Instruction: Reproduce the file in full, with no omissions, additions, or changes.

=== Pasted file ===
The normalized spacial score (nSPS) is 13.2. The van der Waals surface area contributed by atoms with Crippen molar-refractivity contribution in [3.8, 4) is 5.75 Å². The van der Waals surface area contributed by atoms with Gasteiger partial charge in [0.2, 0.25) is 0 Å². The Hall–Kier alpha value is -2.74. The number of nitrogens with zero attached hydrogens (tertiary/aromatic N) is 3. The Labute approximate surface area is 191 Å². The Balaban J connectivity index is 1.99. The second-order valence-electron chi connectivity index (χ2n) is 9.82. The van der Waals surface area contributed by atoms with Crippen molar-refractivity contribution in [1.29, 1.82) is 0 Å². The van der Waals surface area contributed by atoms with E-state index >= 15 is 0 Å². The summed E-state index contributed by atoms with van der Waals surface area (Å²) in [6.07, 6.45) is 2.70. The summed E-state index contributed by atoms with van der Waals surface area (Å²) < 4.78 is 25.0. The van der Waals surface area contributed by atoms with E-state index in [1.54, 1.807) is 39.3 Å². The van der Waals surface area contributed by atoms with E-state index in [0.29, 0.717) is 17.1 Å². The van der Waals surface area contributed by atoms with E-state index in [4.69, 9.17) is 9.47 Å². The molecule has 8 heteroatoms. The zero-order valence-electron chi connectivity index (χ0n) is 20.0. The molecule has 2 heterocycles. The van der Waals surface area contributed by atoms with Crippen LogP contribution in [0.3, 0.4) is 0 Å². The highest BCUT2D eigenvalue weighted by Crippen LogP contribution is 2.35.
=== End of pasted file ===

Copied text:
The normalized spacial score (nSPS) is 13.2. The van der Waals surface area contributed by atoms with Crippen molar-refractivity contribution in [3.8, 4) is 5.75 Å². The van der Waals surface area contributed by atoms with Gasteiger partial charge in [0.2, 0.25) is 0 Å². The Hall–Kier alpha value is -2.74. The number of nitrogens with zero attached hydrogens (tertiary/aromatic N) is 3. The Labute approximate surface area is 191 Å². The Balaban J connectivity index is 1.99. The second-order valence-electron chi connectivity index (χ2n) is 9.82. The van der Waals surface area contributed by atoms with Crippen molar-refractivity contribution in [1.29, 1.82) is 0 Å². The van der Waals surface area contributed by atoms with E-state index >= 15 is 0 Å². The summed E-state index contributed by atoms with van der Waals surface area (Å²) in [6.07, 6.45) is 2.70. The summed E-state index contributed by atoms with van der Waals surface area (Å²) < 4.78 is 25.0. The van der Waals surface area contributed by atoms with E-state index in [1.54, 1.807) is 39.3 Å². The van der Waals surface area contributed by atoms with E-state index in [0.29, 0.717) is 17.1 Å². The van der Waals surface area contributed by atoms with E-state index in [4.69, 9.17) is 9.47 Å². The molecule has 8 heteroatoms. The zero-order valence-electron chi connectivity index (χ0n) is 20.0. The molecule has 2 heterocycles. The van der Waals surface area contributed by atoms with Crippen LogP contribution in [0.3, 0.4) is 0 Å². The highest BCUT2D eigenvalue weighted by Crippen LogP contribution is 2.35.